Its national sport is played to music

Chovkan is a bit like polo: it’s played with a curved wooden stick, with players mounted on horses. But that’s where the similarity ends. The game is accompanied by music, and all of the players wear national costume: embroidered tunics, caps, and pantaloons.

All the cool kids can crochet

Girls are taught to crochet from a young age, in preparation for traditional Seven Beauties tournaments: girls must crochet stockings against the clock, and whoever knits the best pair is declared the winner.

Baku is pretty bonkers

Azerbaijan’s capital is often likened to Dubai for its outlandish architecture and appetite for gold. Architectural highlights include the curvaceous Heydar Aliyev Center designed by Zaha Hadid; the mirror-like SOCAR Tower; and the Flame Tower skyscrapers, which represent Azerbaijan’s oil and gas reserves.

You can float through the capital

Baku is also home to Little Venice, a man-made waterway that flows between shops, restaurants and entertainment venues. It has a number of islands, connected by bridges and walkways – but the best way to get around is by gondola.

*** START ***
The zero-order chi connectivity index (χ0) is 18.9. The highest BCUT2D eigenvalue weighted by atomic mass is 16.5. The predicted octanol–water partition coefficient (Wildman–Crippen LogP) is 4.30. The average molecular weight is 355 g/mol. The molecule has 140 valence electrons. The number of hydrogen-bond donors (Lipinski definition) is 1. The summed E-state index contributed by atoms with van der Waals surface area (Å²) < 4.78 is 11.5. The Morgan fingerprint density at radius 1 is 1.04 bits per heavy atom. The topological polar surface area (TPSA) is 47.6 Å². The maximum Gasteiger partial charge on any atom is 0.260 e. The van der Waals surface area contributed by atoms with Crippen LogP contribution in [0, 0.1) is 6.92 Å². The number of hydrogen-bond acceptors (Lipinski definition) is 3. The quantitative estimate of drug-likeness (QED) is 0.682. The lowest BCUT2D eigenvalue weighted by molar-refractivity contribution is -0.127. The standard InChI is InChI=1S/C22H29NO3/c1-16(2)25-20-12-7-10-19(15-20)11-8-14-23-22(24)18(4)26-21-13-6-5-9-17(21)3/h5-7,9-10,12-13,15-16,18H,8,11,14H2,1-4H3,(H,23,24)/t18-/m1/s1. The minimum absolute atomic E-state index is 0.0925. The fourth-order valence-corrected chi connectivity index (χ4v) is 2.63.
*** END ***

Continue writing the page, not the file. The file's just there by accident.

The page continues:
A little Russian goes a long way

Azerbaijanis speak Azeri, but Russian is the second language. English isn’t widely spoken, so bring a phrasebook.

Bread is sacred

When bread goes stale, Azerbaijani cooks don’t just chuck it in the bin: they hang it up in bags, separate from the rest of the rubbish, to signify their respect. If you drop bread on the floor, it’s custom to kiss it, as an apology.

It has one of the last collective farms

A relic of the Soviet days, Ivanovka collective farm is run and worked by a whole community – and they live on everything they grow and make. For most Azerbaijanis, however, the ways of life under Soviet rule are best forgotten.   

Its babies are bathed in salt water

It’s thought that washing newborns in salt water will make them strong, truthful and bold. Children’s fingernails and hair are only cut after their first birthday.